He might have been known to the general public as the "Chocolate Professor", but the newly retired ETH professor Erich Windhab was interested in much more than just indulgence. He also dedicated himself to issues of global food security and sustainability.
On his desk sits a toy that he immediately demonstrates - a floating spinning top that centres and stabilises itself using superimposed magnetic fields. Erich Windhab, newly retired ETH Professor of Food Process Technology, draws parallels with research: "Scientists must have their own playgrounds, be prepared to step into no-man’s land and stick it out for a while." For Windhab, that is the prerequisite for innovation. "If we were to ignore these playgrounds and become overly entrepreneurial, we would slowly go blind." This might initially sound like a paean to pure research, but this is definitely not the case.
The food engineer is passionate about putting his research into practice. He founded his first company even before completing his doctoral thesis at the Institute of Mechanical Process Engineering and Mechanics at the University of Karlsruhe - a move that was highly unusual at the time. "But I had a positive environment, with good supervisors who helped make it possible," he recalls. And it wasn’t the only company he founded.
Publications and patents
The entrepreneurial environment was another main reason why Windhab was drawn to ETH Zurich in 1992. "The newly founded Technopark was appealing, as were the general conditions there," says Windhab. And he went on to successfully build on this solid foundation. In addition to countless scientific publications, the engineer has also published more than 70 ETH-related patents. "A research engineer not only has a scientific audience, but also an industrial one."
Windhab is fascinated by the world of patents, especially by the precision and sophistication of the language used to put inventions into words. And he still helps to write patent specifications today. He has also represented companies as a private expert before the Royal Patents Court in the UK and the Federal Court of Justice in Germany in patent revocation disputes.
His efforts in terms of knowledge transfer have also often won him various prizes. For example, he received the European FoodTec Award in 2003 for a new chocolate crystallisation process. The process first produces a crystal suspension with customised crystal nuclei from cocoa butter, which is then used to inoculate the chocolate mass before pouring. This helps the chocolate retain its glossy appearance for longer, because it doesn’t turn grey as quickly due to fat bloom.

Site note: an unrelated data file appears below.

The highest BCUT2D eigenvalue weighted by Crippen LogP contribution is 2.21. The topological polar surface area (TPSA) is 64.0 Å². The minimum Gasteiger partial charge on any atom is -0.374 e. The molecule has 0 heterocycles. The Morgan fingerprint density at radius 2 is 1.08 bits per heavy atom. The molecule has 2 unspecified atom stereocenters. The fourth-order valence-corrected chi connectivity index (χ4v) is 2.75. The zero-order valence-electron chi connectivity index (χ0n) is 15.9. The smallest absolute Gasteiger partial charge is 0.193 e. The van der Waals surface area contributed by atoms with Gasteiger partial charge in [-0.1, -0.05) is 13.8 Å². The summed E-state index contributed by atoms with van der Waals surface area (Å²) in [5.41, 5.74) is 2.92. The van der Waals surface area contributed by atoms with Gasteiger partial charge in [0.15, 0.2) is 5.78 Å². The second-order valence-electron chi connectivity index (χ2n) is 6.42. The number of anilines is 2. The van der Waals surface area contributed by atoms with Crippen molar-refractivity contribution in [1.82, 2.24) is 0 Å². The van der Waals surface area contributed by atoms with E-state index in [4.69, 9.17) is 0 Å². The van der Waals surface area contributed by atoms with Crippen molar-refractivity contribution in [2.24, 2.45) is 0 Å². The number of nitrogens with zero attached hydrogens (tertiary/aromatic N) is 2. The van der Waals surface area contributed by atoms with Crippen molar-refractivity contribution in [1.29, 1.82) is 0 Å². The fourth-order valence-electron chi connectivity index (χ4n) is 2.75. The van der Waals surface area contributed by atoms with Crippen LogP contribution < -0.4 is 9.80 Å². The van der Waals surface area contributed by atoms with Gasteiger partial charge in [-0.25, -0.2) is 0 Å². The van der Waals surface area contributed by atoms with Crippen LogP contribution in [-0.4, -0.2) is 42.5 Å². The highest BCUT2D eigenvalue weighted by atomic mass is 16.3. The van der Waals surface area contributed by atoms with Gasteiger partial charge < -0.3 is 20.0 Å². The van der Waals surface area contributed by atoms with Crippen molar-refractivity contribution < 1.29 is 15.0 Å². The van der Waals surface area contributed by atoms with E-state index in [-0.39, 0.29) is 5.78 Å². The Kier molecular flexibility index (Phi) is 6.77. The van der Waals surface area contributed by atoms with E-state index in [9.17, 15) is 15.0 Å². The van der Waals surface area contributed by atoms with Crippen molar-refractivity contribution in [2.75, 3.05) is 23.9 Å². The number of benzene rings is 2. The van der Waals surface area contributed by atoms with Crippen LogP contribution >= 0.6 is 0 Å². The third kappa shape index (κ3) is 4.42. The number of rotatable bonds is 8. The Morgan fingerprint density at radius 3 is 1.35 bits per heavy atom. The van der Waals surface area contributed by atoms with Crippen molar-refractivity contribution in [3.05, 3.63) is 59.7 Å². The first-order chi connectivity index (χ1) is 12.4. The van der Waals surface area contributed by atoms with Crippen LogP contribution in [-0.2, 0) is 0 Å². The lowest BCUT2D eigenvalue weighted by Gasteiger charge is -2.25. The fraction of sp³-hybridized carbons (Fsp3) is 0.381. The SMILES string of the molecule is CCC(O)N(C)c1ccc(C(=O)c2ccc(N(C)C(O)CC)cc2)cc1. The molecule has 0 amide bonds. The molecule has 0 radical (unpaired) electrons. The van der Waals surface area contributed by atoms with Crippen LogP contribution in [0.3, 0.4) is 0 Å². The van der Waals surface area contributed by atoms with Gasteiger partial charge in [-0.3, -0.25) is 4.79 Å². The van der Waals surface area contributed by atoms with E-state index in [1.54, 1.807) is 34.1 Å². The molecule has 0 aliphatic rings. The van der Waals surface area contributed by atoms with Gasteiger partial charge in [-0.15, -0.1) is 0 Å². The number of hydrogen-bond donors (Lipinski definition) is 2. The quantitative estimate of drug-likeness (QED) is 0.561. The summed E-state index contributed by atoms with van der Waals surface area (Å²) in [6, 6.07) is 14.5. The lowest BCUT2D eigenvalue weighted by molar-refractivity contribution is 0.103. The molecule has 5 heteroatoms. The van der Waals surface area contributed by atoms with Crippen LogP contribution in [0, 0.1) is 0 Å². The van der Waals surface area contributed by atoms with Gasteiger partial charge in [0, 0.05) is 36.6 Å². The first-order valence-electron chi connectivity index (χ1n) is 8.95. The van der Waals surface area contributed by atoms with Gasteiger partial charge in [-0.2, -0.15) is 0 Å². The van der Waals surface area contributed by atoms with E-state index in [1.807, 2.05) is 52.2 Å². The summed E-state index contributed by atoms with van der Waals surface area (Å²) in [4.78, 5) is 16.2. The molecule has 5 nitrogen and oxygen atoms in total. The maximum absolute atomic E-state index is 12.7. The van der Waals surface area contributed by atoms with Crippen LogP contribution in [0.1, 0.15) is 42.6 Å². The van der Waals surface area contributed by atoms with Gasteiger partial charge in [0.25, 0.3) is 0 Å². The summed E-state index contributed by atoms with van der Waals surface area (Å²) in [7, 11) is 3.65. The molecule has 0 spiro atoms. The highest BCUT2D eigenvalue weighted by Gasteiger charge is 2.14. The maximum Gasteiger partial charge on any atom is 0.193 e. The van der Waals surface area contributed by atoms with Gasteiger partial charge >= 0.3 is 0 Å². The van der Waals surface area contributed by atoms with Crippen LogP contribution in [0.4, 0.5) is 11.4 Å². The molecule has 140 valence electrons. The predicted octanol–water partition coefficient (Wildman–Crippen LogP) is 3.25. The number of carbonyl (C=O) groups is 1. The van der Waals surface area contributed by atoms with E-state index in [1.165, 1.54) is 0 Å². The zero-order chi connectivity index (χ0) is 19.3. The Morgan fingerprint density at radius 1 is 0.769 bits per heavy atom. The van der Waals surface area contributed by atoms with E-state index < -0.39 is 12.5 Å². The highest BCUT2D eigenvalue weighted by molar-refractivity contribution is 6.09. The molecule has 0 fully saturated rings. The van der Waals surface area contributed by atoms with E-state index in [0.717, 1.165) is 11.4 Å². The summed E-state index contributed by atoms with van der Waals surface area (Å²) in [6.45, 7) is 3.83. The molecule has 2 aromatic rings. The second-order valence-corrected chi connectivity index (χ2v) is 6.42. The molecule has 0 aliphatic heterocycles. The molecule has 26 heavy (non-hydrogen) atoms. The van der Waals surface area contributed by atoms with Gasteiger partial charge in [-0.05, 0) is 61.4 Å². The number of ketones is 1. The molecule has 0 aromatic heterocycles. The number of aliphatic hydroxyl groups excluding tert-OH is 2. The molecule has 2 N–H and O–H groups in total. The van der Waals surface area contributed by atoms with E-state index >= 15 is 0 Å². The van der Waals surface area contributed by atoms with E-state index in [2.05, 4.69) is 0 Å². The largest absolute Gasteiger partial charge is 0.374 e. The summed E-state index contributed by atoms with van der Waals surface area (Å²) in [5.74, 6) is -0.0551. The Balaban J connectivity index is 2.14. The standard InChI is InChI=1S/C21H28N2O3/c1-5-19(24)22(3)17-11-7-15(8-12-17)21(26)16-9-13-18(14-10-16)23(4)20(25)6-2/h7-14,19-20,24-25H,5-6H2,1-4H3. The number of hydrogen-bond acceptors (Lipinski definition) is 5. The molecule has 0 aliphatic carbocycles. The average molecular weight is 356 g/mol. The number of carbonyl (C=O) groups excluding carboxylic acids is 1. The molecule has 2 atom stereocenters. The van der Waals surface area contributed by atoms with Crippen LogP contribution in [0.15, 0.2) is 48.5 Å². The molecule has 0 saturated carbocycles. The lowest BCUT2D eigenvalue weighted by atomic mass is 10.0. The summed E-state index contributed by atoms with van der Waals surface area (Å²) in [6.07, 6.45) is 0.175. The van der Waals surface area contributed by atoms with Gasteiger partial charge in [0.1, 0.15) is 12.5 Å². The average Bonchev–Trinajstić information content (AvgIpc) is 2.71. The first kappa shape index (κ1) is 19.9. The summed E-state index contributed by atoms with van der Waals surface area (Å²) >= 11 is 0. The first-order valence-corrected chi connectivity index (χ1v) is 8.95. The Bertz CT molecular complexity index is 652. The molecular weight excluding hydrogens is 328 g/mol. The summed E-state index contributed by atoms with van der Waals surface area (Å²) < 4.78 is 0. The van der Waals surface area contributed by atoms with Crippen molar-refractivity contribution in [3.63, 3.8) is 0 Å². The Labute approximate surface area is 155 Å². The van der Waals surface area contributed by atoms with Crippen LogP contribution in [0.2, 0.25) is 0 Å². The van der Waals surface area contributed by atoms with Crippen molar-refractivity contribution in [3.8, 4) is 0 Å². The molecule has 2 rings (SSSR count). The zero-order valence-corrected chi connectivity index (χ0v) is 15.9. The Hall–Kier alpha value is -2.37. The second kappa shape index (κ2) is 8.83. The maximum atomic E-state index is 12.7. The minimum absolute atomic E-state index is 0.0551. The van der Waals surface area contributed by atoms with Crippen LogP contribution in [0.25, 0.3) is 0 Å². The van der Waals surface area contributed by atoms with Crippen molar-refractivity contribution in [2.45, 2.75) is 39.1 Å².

Another example is the International Nestlé Innovation Award he received in 2006 for a novel technology for making ice cream. Annual sales of a product based on this technology later amounted to over USD 500 million. "That was a sensation!" says Windhab. "Success in the market is an important confirmation of our work in the lab." The awards he has won for his life’s work also reflect the great success of his approach to translating research results into industrial applications. In 2003, he was the first food engineer to receive the Blaise Pascal Medal from the European Academy of Sciences (EAS), an award that holds special personal significance for him.
The internationally renowned researcher is not bothered by his reputation in the Swiss media as the "Chocolate Professor". Windhab says, grinning: "In the context of chocolate, you could also refer to me as the person who found and applied novel things in the dynamics of shear flow-induced structure formation in polymorphously crystallising triglyceride melting. But then the target audience would have been much smaller and made up exclusively of scientists." Windhab is aware that the enjoyment, sustainability and health aspects of food have a particular emotional significance and as such are becoming increasingly relevant to the general public.
For Windhab, chocolate is also a bridge to cocoa-producing countries, some of which are among the poorest in the world. Windhab was able to gain valuable experience in this area soon after his appointment at ETH. "I was given a unique opportunity to work for the UN Food and Agriculture Organisation." Switzerland has traditionally led a specialist group in the field of chocolate and cocoa, and he became its chairman. The first meeting was held in Bern in 1997, with around 130 country delegations.
Windhab was required to learn a new language for this activity - the language of diplomacy. It was important to leave aside the factual scientific language and the long-winded, meticulously descriptive language of patent lawyers. A fascinating new world opened up to him.
Windhab recalls: "There was a culture of consensus. There’s no global legislation aimed at ensuring the strict enforcement of Codex Alimentarius decisions. But if you sign on the basis of consensus and on behalf of your country, then it’s a matter of honour to comply." He had to learn to move towards a goal in very small steps - it took more than a decade, for example, to include five percent of tropical fats other than cocoa butter in the Codex chocolate guideline. "This nuance was of fundamental economic importance for producer countries and their cocoa farmers," Windhab emphasises.